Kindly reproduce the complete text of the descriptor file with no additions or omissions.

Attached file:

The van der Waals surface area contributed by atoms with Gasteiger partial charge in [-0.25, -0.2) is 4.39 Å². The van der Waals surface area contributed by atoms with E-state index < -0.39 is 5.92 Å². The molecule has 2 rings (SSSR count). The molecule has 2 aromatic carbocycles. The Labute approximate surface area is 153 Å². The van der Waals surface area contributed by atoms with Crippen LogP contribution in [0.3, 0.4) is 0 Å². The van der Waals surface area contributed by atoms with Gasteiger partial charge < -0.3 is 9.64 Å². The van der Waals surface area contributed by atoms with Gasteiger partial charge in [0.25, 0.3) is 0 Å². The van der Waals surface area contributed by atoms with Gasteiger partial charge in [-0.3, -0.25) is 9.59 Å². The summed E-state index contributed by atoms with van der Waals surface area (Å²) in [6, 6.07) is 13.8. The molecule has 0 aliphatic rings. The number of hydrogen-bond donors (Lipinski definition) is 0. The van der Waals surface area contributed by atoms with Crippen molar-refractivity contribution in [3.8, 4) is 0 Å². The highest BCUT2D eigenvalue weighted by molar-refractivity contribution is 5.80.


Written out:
The van der Waals surface area contributed by atoms with Gasteiger partial charge in [-0.25, -0.2) is 4.39 Å². The van der Waals surface area contributed by atoms with E-state index < -0.39 is 5.92 Å². The molecule has 2 rings (SSSR count). The molecule has 2 aromatic carbocycles. The Labute approximate surface area is 153 Å². The van der Waals surface area contributed by atoms with Crippen LogP contribution in [0.3, 0.4) is 0 Å². The van der Waals surface area contributed by atoms with Gasteiger partial charge < -0.3 is 9.64 Å². The van der Waals surface area contributed by atoms with Gasteiger partial charge in [0.25, 0.3) is 0 Å². The van der Waals surface area contributed by atoms with Gasteiger partial charge in [-0.3, -0.25) is 9.59 Å². The summed E-state index contributed by atoms with van der Waals surface area (Å²) in [6, 6.07) is 13.8. The molecule has 0 aliphatic rings. The number of hydrogen-bond donors (Lipinski definition) is 0. The van der Waals surface area contributed by atoms with Crippen molar-refractivity contribution in [3.8, 4) is 0 Å². The highest BCUT2D eigenvalue weighted by molar-refractivity contribution is 5.80.